The Stableman's Daughter. Not a soul had spoken her true name since that dark day when her Nona had been taken into The Lands Beyond. As her own Mum had passed from this world in bringing the babe into it, her grandmother was the closest thing to a real parent that the child had ever known. So, it was indeed a tragic day when the old woman had merged with the infinite, but still it was a tragedy which had befallen her in a year long since past. She had been but a mere slip of a girl then. All bones and brashness, with a wild shock of red hair, so unruly that it scarcely afforded even the briefest glimpse of the startlingly green eyes that stared out from beneath her pale brow.

How, you may ask, could something so fundamental as a name fall into disuse? And I will tell you the plain truth of it.

It was not, as you may posit, were you given to fancy, that her name was a holy name, nor even one to be feared. No. It was nothing so exciting as that. It was quite simply that the courtiers and townsfolk alike, regarded her much as they did the heavy oak table that sat in the great hall. Sturdy, yes...necessary, indeed...but ultimately replaceable...a fixture...consigned to the shadows and hardly worthy of notice. Just the stableman's daughter spoken in precisely the same way as one would say the pig or the chair or the chamberpot. In fact, it had been so long since she had heard the name pass another's lips, that she oftimes wondered if she would even recognize the sound, should someone deign to utter it.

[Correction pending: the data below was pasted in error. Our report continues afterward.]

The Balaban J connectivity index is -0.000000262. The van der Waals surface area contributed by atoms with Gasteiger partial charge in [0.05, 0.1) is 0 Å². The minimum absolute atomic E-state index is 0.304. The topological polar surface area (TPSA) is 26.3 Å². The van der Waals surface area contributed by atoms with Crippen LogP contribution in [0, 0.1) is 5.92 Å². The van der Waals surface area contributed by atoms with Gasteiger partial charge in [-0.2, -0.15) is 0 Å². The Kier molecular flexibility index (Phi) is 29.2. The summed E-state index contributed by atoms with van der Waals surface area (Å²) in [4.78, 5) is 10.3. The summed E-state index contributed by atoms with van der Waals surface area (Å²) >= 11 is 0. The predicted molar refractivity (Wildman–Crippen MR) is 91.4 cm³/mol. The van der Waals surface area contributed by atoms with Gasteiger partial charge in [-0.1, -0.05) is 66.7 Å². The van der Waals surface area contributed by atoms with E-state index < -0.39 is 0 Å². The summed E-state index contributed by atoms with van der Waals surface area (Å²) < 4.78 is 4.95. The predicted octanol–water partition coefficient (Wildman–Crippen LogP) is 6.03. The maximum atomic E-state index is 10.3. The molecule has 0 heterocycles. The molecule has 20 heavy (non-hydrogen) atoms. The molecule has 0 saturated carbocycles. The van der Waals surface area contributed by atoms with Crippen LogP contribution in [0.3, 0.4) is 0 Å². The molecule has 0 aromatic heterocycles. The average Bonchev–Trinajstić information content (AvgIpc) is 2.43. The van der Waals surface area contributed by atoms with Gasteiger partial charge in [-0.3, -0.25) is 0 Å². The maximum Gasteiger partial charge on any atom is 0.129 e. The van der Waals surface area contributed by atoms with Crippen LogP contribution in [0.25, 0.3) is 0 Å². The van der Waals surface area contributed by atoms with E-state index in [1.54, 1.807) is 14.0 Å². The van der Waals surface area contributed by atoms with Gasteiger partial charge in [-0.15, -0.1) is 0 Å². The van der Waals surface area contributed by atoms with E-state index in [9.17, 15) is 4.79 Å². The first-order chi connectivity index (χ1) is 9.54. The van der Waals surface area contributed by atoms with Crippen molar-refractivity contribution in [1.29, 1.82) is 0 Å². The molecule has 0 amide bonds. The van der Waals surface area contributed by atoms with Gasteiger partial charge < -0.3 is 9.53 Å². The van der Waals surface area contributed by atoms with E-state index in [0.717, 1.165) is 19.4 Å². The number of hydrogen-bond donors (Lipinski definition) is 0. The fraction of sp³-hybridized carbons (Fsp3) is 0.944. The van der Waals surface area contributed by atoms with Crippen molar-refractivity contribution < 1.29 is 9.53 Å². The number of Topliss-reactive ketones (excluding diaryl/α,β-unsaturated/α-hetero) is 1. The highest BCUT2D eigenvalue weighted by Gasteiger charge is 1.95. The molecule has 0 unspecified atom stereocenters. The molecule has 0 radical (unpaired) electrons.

Fortunately, our girl was strong of mind and determined of spirit and had made a solitary oath that she would not allow herself to forget. Fearing that if she did, she might indeed become that non-entity, that wretched piece of furniture, that the world around her saw when they bothered to look her way. So, whenever she could steal a moment alone, away from the ears of the gossips that thrived at court, in the form of fine ladies and scullery maids alike, she would speak the name aloud. Repeating it over and over again, until it became so formless and nonsensical that even she could not be certain that she was remembering it right.